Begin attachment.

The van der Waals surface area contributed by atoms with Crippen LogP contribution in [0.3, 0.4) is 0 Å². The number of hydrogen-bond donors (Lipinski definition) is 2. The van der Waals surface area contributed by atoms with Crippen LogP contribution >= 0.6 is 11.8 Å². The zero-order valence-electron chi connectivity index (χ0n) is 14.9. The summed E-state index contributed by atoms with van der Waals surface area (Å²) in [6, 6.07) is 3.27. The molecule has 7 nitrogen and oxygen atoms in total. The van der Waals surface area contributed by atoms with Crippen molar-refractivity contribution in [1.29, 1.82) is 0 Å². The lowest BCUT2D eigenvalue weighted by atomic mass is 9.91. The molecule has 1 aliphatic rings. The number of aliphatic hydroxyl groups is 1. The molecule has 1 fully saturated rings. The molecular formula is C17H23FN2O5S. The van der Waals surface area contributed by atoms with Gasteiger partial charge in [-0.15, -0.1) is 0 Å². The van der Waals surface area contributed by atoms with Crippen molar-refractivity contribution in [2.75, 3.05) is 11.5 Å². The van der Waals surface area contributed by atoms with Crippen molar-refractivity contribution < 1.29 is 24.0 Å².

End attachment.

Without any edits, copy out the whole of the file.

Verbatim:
The van der Waals surface area contributed by atoms with Crippen LogP contribution in [0.3, 0.4) is 0 Å². The number of hydrogen-bond donors (Lipinski definition) is 2. The van der Waals surface area contributed by atoms with Crippen LogP contribution >= 0.6 is 11.8 Å². The zero-order valence-electron chi connectivity index (χ0n) is 14.9. The summed E-state index contributed by atoms with van der Waals surface area (Å²) in [6, 6.07) is 3.27. The molecule has 7 nitrogen and oxygen atoms in total. The van der Waals surface area contributed by atoms with Crippen molar-refractivity contribution in [1.29, 1.82) is 0 Å². The lowest BCUT2D eigenvalue weighted by atomic mass is 9.91. The molecule has 1 aliphatic rings. The number of aliphatic hydroxyl groups is 1. The molecule has 1 fully saturated rings. The molecular formula is C17H23FN2O5S. The van der Waals surface area contributed by atoms with Gasteiger partial charge in [-0.15, -0.1) is 0 Å². The van der Waals surface area contributed by atoms with Crippen molar-refractivity contribution in [2.75, 3.05) is 11.5 Å². The van der Waals surface area contributed by atoms with Crippen molar-refractivity contribution < 1.29 is 24.0 Å².